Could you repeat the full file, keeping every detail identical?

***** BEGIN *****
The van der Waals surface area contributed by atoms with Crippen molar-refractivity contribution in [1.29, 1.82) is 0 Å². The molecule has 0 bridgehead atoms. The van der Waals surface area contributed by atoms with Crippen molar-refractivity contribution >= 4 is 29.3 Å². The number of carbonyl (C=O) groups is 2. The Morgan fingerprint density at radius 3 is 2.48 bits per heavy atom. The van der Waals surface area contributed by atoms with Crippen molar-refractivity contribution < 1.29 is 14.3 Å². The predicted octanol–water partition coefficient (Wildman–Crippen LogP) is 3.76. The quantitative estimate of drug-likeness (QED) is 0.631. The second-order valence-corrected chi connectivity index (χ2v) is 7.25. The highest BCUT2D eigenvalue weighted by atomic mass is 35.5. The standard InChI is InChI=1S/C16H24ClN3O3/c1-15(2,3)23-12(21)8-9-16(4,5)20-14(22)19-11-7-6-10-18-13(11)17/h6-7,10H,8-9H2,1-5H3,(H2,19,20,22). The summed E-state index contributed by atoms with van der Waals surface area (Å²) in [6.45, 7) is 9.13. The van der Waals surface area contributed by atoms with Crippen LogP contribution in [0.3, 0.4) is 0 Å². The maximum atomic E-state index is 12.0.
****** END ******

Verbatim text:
The van der Waals surface area contributed by atoms with Crippen molar-refractivity contribution in [1.29, 1.82) is 0 Å². The molecule has 0 bridgehead atoms. The van der Waals surface area contributed by atoms with Crippen molar-refractivity contribution >= 4 is 29.3 Å². The number of carbonyl (C=O) groups is 2. The Morgan fingerprint density at radius 3 is 2.48 bits per heavy atom. The van der Waals surface area contributed by atoms with Crippen molar-refractivity contribution < 1.29 is 14.3 Å². The predicted octanol–water partition coefficient (Wildman–Crippen LogP) is 3.76. The quantitative estimate of drug-likeness (QED) is 0.631. The second-order valence-corrected chi connectivity index (χ2v) is 7.25. The highest BCUT2D eigenvalue weighted by atomic mass is 35.5. The standard InChI is InChI=1S/C16H24ClN3O3/c1-15(2,3)23-12(21)8-9-16(4,5)20-14(22)19-11-7-6-10-18-13(11)17/h6-7,10H,8-9H2,1-5H3,(H2,19,20,22). The summed E-state index contributed by atoms with van der Waals surface area (Å²) in [6.45, 7) is 9.13. The van der Waals surface area contributed by atoms with Crippen LogP contribution in [0.3, 0.4) is 0 Å². The maximum atomic E-state index is 12.0.